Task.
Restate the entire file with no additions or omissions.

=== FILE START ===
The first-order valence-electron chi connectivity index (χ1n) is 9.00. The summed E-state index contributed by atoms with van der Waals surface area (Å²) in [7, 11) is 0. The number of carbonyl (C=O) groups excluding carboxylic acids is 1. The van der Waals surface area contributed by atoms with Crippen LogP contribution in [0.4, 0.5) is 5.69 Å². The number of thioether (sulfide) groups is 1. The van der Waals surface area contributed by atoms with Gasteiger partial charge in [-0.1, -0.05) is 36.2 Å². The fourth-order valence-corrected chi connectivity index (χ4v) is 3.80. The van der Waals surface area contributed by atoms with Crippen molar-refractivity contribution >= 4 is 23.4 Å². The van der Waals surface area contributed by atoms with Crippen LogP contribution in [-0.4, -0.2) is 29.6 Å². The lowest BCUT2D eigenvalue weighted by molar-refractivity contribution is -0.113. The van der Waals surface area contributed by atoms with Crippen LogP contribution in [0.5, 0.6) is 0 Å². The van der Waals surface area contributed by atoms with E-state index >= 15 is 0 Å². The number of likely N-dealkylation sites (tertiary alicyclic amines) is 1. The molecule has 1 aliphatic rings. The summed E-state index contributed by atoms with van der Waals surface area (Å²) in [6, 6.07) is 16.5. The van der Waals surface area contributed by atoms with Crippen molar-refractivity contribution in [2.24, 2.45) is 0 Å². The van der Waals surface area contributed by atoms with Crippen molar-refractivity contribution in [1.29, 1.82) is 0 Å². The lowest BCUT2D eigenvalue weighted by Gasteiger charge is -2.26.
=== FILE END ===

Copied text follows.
The first-order valence-electron chi connectivity index (χ1n) is 9.00. The summed E-state index contributed by atoms with van der Waals surface area (Å²) in [7, 11) is 0. The number of carbonyl (C=O) groups excluding carboxylic acids is 1. The van der Waals surface area contributed by atoms with Crippen LogP contribution in [0.4, 0.5) is 5.69 Å². The number of thioether (sulfide) groups is 1. The van der Waals surface area contributed by atoms with Gasteiger partial charge in [-0.1, -0.05) is 36.2 Å². The fourth-order valence-corrected chi connectivity index (χ4v) is 3.80. The van der Waals surface area contributed by atoms with Crippen molar-refractivity contribution >= 4 is 23.4 Å². The van der Waals surface area contributed by atoms with Crippen LogP contribution in [-0.4, -0.2) is 29.6 Å². The lowest BCUT2D eigenvalue weighted by molar-refractivity contribution is -0.113. The van der Waals surface area contributed by atoms with Crippen LogP contribution in [0.5, 0.6) is 0 Å². The van der Waals surface area contributed by atoms with E-state index >= 15 is 0 Å². The number of likely N-dealkylation sites (tertiary alicyclic amines) is 1. The molecule has 1 aliphatic rings. The summed E-state index contributed by atoms with van der Waals surface area (Å²) in [6, 6.07) is 16.5. The van der Waals surface area contributed by atoms with Crippen molar-refractivity contribution in [2.24, 2.45) is 0 Å². The van der Waals surface area contributed by atoms with Crippen molar-refractivity contribution in [1.29, 1.82) is 0 Å². The lowest BCUT2D eigenvalue weighted by Gasteiger charge is -2.26.